If they claim compatibility with only up to python3.6, they can have whatever order they choose.

The only issue with portability is that I think the main reason it was made a gaurantee is that cpython found the new, presumably optimized, implementation came with insertion order for free, so they went ahead and gauranteed it. But that might not be an optimal strategy in other areas, but they're forced to follow along anyways.

But actually moving cpython code to say ironpython should not be impacted, unless ironpython lies about it's compatibility

That also goes both way: Pypy defaulted to ordered dicts a few years before cpython did.

The insertion order dict implementation actually comes from pypy

The insertion order dict implementation comes from Raymond Hettinger who is amongst other things a core CPython developer. pypy pulled the trigger on using it first (and probably has optimisations CPython doesn't). PHP also used it before CPython did, IIRC. And possibly Rust (as the third-party indexmap).

> Code that ordered the dictionary keys before iterating are now slightly innefficient due to extra work of sorting a sorted list.

Dicts are ordered, specifically insertion-ordered, not sorted.

Sometimes they'll be sorted:

  D = {i:i for i in range(10)}
... specifically, when you insert them in sorted order. But then you can break the sortedness on your next insert:

  D[-1] = -1
What it allows is parallel iteration:

  zip(D.keys(), D.values())
now being synonymous with

This enables, nay, encourages people to write code that is very subtly broken in 3.5 and below.

The property you mention at the end has been true of dicts since long before 3.5, at least since 2.7 if not forever. See https://docs.python.org/2/library/stdtypes.html#dict.items :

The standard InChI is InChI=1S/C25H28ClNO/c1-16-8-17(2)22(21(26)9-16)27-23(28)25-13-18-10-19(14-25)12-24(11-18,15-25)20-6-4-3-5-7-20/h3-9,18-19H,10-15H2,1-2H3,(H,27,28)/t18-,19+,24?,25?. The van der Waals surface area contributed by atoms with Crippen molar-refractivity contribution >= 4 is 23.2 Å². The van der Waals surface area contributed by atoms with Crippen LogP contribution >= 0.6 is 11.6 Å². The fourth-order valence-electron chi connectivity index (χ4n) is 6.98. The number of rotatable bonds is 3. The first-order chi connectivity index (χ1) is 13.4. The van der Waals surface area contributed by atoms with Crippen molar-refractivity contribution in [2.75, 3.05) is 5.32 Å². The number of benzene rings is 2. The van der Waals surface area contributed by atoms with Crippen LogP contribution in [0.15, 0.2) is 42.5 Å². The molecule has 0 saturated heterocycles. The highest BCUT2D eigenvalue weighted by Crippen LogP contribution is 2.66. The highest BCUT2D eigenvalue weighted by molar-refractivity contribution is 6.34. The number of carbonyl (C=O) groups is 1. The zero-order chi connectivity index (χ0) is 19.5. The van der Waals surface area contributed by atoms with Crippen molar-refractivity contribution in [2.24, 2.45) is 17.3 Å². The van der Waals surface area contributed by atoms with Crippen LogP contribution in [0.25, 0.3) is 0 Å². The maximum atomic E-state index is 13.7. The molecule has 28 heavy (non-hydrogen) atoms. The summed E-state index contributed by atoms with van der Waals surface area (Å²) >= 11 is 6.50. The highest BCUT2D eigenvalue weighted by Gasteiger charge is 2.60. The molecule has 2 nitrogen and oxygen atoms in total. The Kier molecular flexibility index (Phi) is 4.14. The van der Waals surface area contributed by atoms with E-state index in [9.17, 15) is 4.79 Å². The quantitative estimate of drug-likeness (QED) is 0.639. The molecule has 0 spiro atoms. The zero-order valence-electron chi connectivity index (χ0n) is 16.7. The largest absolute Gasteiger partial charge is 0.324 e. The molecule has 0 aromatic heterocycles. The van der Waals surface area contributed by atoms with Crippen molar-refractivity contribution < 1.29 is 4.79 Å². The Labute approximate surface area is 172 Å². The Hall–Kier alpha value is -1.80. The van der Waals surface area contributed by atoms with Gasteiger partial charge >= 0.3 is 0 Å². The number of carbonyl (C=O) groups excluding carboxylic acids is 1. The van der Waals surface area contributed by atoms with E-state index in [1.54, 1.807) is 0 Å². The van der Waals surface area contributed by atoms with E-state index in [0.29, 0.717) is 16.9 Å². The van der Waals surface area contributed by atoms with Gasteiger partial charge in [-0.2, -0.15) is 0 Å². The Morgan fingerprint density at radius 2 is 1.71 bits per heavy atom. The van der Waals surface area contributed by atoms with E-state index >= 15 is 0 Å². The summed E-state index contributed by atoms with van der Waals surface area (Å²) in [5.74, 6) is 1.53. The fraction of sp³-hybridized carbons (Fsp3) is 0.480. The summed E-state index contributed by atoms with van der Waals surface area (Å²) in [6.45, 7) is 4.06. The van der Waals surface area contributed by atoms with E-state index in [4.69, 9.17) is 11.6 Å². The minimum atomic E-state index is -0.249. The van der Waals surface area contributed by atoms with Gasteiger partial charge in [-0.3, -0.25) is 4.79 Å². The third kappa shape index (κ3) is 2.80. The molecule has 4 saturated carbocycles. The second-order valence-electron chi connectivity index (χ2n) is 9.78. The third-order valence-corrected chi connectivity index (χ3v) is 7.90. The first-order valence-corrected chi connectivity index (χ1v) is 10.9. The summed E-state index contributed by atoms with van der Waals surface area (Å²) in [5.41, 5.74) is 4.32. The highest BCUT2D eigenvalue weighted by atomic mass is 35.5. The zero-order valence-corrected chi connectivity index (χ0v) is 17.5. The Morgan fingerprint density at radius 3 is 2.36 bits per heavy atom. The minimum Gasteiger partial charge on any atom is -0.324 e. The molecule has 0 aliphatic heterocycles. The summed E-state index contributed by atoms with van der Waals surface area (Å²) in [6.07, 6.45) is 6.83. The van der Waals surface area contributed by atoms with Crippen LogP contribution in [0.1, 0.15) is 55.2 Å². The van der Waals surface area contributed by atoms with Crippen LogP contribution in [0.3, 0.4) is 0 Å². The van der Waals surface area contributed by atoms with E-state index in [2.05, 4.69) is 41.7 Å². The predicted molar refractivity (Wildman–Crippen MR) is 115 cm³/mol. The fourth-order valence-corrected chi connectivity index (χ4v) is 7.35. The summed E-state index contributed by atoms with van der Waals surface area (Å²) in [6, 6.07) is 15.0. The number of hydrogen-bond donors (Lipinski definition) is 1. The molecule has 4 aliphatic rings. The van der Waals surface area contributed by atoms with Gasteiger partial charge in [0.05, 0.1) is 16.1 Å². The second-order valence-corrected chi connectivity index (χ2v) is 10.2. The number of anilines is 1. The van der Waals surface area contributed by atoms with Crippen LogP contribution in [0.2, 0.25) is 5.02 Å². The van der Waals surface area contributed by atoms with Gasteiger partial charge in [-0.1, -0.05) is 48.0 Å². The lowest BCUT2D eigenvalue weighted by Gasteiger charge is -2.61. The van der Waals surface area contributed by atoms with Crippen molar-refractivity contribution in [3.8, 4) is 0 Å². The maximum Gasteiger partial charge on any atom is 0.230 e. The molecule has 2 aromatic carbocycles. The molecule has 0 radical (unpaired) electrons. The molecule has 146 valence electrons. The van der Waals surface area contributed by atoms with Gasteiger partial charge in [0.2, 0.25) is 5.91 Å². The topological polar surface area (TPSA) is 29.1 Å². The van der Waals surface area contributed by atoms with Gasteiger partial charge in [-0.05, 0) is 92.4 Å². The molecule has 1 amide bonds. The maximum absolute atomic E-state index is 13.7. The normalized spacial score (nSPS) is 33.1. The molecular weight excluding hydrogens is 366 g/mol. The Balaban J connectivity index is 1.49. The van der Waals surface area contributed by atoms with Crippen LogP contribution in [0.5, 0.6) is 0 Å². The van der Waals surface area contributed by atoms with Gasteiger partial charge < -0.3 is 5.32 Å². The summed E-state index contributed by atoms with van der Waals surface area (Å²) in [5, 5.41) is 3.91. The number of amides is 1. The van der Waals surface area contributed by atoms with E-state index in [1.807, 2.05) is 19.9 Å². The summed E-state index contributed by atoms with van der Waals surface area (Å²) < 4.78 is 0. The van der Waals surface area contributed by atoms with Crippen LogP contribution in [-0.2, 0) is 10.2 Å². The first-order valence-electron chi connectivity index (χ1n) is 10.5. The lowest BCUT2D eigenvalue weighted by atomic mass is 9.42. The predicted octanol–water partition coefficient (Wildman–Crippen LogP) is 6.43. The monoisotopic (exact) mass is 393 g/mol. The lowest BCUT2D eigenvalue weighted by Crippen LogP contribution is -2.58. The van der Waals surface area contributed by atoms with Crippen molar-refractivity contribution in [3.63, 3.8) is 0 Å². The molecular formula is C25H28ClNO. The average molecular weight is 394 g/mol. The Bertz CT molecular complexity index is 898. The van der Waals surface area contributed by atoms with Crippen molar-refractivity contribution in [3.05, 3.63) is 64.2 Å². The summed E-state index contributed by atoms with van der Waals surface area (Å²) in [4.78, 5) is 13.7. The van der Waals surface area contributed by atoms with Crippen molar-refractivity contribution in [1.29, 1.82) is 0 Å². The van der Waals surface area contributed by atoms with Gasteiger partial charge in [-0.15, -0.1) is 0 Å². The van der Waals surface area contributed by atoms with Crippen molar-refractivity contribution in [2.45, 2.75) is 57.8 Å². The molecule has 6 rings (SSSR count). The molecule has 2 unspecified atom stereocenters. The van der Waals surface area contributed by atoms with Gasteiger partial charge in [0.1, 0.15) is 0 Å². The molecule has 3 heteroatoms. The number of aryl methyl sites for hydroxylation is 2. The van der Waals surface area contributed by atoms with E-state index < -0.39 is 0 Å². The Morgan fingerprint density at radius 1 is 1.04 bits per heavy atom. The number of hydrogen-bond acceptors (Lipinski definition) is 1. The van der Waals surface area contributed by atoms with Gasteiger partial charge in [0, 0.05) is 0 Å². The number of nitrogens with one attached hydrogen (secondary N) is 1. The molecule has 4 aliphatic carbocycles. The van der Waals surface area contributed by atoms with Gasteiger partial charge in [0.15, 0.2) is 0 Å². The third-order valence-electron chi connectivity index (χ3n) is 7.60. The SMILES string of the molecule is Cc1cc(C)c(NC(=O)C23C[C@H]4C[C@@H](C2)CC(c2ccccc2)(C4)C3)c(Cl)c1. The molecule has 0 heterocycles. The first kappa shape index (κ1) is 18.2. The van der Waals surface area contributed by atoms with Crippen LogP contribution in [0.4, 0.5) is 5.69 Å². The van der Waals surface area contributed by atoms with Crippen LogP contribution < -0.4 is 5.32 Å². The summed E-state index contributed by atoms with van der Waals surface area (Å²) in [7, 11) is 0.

> If items(), keys(), values(), iteritems(), iterkeys(), and itervalues() are called with no intervening modifications to the dictionary, the lists will directly correspond. This allows the creation of (value, key) pairs using zip(): pairs = zip(d.values(), d.keys()).

Sorry, yes, I was hasty. Ordered dicts supports such a thing with intervening modifications:

  oldkeys = list(D.keys())
  D[z] = foo(z)
now if you take

  zip(oldkeys, D.values())
then you're guaranteed to iterate over oldkeys, with the proper values associated with those keys -- if z was an oldkey, its value got updated; otherwise, it comes after oldkeys and gets dropped out of zip.

The subtlety of this is what I, and perhaps others, find the most jarring.

Dicts are ordered in certain cases in python 2, and it was relied upon by some users (I saw it in the wild).

Baking this as a language guarantee is the only protection against Hyrum's Law.

This won't break existing code. It will break new, good code that gets back-ported from eg. a 3.7 tutorial to a 3.5 environment, without any syntax errors.

> Changed in version 3.7: LIFO order is now guaranteed. In prior versions, `popitem()` would return an arbitrary key/value pair. [1]

If they added a new `popordereditem()` method, good 3.7 code would use that, and an attempt to run that code on 3.5 would throw a reasonable, useful error message. If they wanted to play it safe like Rust or Go, they'd add the ordered method and make popitem() deprecated or make it artificially use random/arbitrary order so you can't accidentally depend on a new implementation detail and have a test case work.

Also, your case 4 does deserve some protection because while bad code it's hard to test for bad but working code. Implementation-specific or undefined behavior that works is the worst kind of problem, because it's hardest to test against. Compile-time syntax errors are the easiest, runtime errors are testable with a solid test harness, some possible can be identified as warnings with linters, but sloppy code requires manual inspection to detect.

Actually, no, I take that back: Implementation-specific or undefined behavior that works sometimes! is the worst kind of problem. That's what this code enables; if your test case is `dict({'one': True, 'two': True})` and you have a unit test where you popitem() to assert that you get 'two' and then 'one' it will pass the test harness on 3.7, it will pass on 3.6 because of implementation-specific behavior, and it will pass on 3.5 because the hash map arbitrarily puts those particular items in order. But it will silently get it wrong when you pass in user-supplied data. Shudder.

[1]: https://docs.python.org/3/library/stdtypes.html#dict.popitem

> Code that ordered the dictionary keys before iterating are now slightly innefficient due to extra work of sorting a sorted list.

I think TimSort is extremely efficient for presorted lists, so even that isn't a major impediment.

Applications are open for YC Summer 2020

Guidelines | FAQ | Support | API | Security | Lists | Bookmarklet | Legal | Apply to YC | Contact